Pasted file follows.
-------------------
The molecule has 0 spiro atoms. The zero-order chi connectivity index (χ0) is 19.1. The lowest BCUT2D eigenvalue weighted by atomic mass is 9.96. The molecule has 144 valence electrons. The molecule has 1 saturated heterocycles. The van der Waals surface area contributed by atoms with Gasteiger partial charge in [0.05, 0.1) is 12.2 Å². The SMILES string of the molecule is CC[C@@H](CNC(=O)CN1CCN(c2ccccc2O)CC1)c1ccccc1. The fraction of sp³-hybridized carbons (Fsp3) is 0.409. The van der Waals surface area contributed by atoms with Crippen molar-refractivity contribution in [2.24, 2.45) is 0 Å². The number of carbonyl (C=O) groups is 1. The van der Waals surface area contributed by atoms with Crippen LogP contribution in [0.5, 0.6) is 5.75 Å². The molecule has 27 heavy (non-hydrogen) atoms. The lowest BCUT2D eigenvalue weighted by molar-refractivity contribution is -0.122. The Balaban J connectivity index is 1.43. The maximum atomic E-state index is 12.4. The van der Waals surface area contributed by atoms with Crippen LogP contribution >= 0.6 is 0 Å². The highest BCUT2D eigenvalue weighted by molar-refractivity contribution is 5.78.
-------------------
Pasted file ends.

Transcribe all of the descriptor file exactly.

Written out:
The molecule has 0 spiro atoms. The zero-order chi connectivity index (χ0) is 19.1. The lowest BCUT2D eigenvalue weighted by atomic mass is 9.96. The molecule has 144 valence electrons. The molecule has 1 saturated heterocycles. The van der Waals surface area contributed by atoms with Gasteiger partial charge in [0.05, 0.1) is 12.2 Å². The SMILES string of the molecule is CC[C@@H](CNC(=O)CN1CCN(c2ccccc2O)CC1)c1ccccc1. The fraction of sp³-hybridized carbons (Fsp3) is 0.409. The van der Waals surface area contributed by atoms with Crippen molar-refractivity contribution in [2.24, 2.45) is 0 Å². The number of carbonyl (C=O) groups is 1. The van der Waals surface area contributed by atoms with Crippen LogP contribution in [0.5, 0.6) is 5.75 Å². The molecule has 27 heavy (non-hydrogen) atoms. The lowest BCUT2D eigenvalue weighted by molar-refractivity contribution is -0.122. The Balaban J connectivity index is 1.43. The maximum atomic E-state index is 12.4. The van der Waals surface area contributed by atoms with Crippen LogP contribution >= 0.6 is 0 Å². The highest BCUT2D eigenvalue weighted by molar-refractivity contribution is 5.78.